The death of Soundgarden frontman Chris Cornell was ruled as a suicide hanging, but when photos of his death scene were released, the amount of blood visible alarmed some fans. For months, conspiracy theorists claimed Cornell was murdered and the blood at the scene seemingly proved their suspicion. While the Detroit Police Department said they looked into all angles and didn’t find any instances of foul play, conspiracy theorists are not alone.
The blood that was found in the bathroom of Cornell’s hotel room, where he hanged himself with an exercise band, is not typically found in hanging cases.
“It’s very unlikely such large amount of blood found in a case of hanging,” Dinesh Rao, MD, PhD, Assistant Professor, Pathology and Laboratory Medicine at UCLA, told International Business Times in an email.
However, Dr. Rao added he would need more information and pictures to comment further.
“…I would like to state at this moment that in partial hangings or [in] incomplete hangings, signs of congestion are common and sometimes we see ruptures of blood vessels as a reason for hemorrhage,” the doctor explained. “This needs to [be] confirmed during [an] autopsy by ruling out trauma as the source.”
Rao received a B.S. in Biochemistry and an M.D. from Case Western Reserve University. He’s been published in medical journals dozens of times.
While conspiracy theorists might not be wrong to be suspicious, the gruesome death scene doesn’t mean Cornell was murdered.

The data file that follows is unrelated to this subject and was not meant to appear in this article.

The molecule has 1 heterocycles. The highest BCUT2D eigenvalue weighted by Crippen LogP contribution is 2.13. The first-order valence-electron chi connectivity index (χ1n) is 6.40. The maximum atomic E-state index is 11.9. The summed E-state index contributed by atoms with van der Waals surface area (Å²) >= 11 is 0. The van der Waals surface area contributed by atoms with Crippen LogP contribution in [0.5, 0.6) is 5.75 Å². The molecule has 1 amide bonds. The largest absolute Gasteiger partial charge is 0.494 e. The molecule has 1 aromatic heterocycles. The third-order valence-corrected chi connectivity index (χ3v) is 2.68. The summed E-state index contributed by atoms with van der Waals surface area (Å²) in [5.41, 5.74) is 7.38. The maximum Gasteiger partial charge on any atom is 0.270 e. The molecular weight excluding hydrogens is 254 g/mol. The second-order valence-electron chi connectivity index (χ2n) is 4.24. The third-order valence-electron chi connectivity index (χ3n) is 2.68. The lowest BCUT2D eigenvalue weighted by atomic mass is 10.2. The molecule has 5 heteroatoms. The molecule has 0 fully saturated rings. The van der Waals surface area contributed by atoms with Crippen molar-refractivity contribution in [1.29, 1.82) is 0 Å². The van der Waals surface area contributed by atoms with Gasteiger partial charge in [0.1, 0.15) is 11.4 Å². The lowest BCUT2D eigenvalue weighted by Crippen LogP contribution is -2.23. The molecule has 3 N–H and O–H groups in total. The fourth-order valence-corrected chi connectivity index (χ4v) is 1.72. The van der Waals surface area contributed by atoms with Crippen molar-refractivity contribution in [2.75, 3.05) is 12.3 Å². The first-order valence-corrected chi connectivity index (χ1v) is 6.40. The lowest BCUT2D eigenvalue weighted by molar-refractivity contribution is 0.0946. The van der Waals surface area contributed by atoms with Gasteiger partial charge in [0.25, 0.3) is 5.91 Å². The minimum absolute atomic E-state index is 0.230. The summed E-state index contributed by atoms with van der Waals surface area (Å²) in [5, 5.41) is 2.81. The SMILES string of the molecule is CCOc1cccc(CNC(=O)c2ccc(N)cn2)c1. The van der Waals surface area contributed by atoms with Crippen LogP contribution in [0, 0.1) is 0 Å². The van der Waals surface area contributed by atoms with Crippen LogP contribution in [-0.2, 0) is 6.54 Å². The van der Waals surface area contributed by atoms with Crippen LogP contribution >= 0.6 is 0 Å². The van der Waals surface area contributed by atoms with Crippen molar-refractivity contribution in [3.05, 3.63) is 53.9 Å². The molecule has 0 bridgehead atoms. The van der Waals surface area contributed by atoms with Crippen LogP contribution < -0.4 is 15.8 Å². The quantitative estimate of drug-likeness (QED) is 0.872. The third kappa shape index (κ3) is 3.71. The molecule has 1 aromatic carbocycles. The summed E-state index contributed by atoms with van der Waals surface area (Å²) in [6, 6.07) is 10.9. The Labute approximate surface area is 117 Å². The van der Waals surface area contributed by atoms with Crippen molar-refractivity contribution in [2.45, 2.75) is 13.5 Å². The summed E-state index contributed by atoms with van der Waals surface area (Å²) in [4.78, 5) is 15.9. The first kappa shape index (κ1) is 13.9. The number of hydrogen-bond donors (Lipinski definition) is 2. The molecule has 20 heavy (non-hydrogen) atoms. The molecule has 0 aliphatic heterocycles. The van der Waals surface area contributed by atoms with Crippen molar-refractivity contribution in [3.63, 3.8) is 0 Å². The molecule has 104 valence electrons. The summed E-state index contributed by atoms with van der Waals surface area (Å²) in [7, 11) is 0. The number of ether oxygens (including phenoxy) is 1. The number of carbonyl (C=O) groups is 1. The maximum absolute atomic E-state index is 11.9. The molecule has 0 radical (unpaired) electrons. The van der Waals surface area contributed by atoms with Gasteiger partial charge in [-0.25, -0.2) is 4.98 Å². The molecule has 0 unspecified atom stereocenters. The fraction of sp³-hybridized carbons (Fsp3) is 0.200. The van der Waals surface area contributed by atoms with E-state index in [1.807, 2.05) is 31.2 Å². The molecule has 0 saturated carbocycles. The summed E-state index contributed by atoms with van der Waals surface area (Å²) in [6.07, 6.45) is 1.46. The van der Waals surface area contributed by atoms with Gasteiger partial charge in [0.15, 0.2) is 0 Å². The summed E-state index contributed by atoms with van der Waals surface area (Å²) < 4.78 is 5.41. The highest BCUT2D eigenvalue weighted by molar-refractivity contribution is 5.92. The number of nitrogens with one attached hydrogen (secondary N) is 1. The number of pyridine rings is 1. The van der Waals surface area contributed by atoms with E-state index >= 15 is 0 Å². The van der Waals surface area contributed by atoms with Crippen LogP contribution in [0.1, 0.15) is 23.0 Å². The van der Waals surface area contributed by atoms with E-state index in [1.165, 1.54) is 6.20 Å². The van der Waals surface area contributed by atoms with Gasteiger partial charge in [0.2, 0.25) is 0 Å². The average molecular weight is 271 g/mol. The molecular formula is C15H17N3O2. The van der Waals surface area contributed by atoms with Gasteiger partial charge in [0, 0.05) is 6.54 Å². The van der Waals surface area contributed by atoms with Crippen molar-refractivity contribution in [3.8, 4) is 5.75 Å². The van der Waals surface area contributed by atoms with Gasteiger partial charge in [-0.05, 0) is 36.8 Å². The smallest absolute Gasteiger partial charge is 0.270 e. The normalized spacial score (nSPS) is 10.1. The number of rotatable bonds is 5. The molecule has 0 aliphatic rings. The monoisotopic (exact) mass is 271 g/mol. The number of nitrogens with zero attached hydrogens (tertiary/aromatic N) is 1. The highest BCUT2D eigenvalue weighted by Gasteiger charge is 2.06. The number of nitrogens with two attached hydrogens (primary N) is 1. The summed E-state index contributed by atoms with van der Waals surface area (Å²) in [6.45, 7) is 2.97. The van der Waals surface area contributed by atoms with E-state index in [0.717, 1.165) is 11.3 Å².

In the case of Iraqi dictator Saddam Hussein, who was sentenced to death in 2006, blood was present in his hanging.
“The pictures showed a gaping wound at Saddam Hussein's neck, and what looked liked bruises on his cheeks,” the BBC wrote at the time. The wound was reportedly caused by the dictator's refusal to wear a hood to his execution.
“I think scarring to tissue on the neck can be explained by not wearing a hood, by the scarf being improperly placed — that could explain blood on the neck,” Peter Hodgkinson, an academic expert on methods of capital punishment, told the BBC in 2006.
“As to the bruising on the face, that could be explained by fact that a hood was not worn, so could have been some connection between head and rope following the drop, but the cause of the bruising is speculation,” he added.
Still, the blog The Metal Den insists that in Cornell's case, the blood stains proved a “very ominous fact, the signs of homicidal ligature strangulation are now totally irrefutable.”
To back up their theory, the blog cited a research paper published in the Journal of Indian Academy of Forensic Medicine in 2013 about the postmortem findings in cases of hanging and ligature strangulation.
“Dribbling of saliva was present in 38.37 percent cases of hanging but not present in any cases of ligature strangulation. Bleeding from mouth and nose found in all cases of ligature strangulation but only in 1 case (1.16 percent) of hanging. Facial congestion and cyanosis present in 34.88 percent cases of hanging while in all cases of ligature strangulation.”
Three prescription pill bottles were found in Cornell’s hotel room: prednisone (anti-inflammatory), omeprazole (antacid) and lorazepam (anti-anxiety).
Cornell’s wife, Vicky, blamed his addiction to drugs for his death. “He didn’t want to die,” she told People Magazine June 28. “If he was of sound mind, I know he wouldn’t have done this.”
“My Chris was happy, loving, caring and warm,” Vicky explained. “This was not a depressed man — it wasn’t like I missed that. What I missed were the signs of addiction.”
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